Assembly of alpha-synuclein fibrils in nanoscale studied by peptide truncation and AFM

Feng Zhang, Xiao-Jing Lin, Li-Na Ji, Hai-Ning Du, Lin Tang, Jian-Hua He, Jun Hu, Hong-Yu Hu
Biochemical and Biophysical Research Communications 2008 April 4, 368 (2): 388-94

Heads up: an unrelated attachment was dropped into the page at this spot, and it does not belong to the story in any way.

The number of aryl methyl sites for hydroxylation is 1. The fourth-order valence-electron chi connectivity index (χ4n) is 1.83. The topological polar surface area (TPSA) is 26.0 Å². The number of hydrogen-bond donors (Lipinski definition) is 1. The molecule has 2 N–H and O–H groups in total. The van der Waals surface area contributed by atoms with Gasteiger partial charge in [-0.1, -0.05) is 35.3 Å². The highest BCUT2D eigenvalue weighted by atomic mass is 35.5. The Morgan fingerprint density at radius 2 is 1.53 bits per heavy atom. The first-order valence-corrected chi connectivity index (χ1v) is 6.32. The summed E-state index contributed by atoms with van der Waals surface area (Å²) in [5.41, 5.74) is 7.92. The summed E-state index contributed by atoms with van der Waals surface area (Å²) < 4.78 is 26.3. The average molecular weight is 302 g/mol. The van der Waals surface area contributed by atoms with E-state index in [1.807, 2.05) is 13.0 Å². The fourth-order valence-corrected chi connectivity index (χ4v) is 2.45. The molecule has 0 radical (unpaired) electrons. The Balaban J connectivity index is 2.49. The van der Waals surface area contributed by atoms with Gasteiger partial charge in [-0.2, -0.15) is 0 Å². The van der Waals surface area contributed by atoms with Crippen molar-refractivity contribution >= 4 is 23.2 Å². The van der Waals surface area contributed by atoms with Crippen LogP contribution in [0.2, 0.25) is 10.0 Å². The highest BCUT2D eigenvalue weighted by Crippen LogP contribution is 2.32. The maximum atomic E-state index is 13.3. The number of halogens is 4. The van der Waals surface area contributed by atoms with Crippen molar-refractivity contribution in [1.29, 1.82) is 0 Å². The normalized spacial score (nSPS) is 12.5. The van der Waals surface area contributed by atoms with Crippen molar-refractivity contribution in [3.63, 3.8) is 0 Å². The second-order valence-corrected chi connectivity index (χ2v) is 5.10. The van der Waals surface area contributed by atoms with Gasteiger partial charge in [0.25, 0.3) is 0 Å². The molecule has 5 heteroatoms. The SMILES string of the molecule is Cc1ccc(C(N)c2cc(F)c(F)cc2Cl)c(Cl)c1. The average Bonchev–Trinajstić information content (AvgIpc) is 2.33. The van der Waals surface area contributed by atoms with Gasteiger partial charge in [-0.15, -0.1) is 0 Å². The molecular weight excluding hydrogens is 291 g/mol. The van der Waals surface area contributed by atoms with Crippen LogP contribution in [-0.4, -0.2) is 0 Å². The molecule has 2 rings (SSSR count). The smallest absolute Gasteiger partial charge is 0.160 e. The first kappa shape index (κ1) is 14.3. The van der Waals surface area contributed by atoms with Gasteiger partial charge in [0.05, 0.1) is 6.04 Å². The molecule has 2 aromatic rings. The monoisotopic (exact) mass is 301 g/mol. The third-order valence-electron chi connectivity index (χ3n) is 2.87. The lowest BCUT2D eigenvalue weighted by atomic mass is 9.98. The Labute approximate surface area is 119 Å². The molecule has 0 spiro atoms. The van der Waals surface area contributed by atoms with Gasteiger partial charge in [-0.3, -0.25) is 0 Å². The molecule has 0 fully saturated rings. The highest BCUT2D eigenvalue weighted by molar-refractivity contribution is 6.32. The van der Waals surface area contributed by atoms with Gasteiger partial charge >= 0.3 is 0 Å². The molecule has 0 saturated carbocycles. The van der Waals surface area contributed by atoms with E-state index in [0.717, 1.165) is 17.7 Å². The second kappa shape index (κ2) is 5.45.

Alpha-synuclein (alpha-Syn) fibrils are the major component of Lewy bodies that are closely associated with the pathogenesis of Parkinson's disease, but the mechanism for the fibril assembly remains poorly understood. Here we report using a combination of peptide truncation and atomic force microscopy (AFM) to elucidate the self-assembly and morphology of the alpha-Syn fibrils. The results show that protease K significantly slims the fibrils from the mean height of approximately 6.6 to approximately 4.7 nm, whereas chaotropic denaturant urea completely breaks down the fibrils into small particles. The in situ enzymatic digestion also results in thinning of the fibrils, giving rise to some nicks on the fibrils. Moreover, N- or C-terminally truncated alpha-Syn fragments assemble into thinner filaments with the heights depending on the peptide lengths. A nine-residue peptide corresponding to the homologous GAV-motif sequence can form very thin (approximately 2.2 nm) but long (>1 microm) filaments. Thus, the central sequence of alpha-Syn forms a fibrillar core by cross-beta-structure that is flanked by two flexible termini, and the orientation of the fibril growth is perpendicular to the beta-sheet structures.

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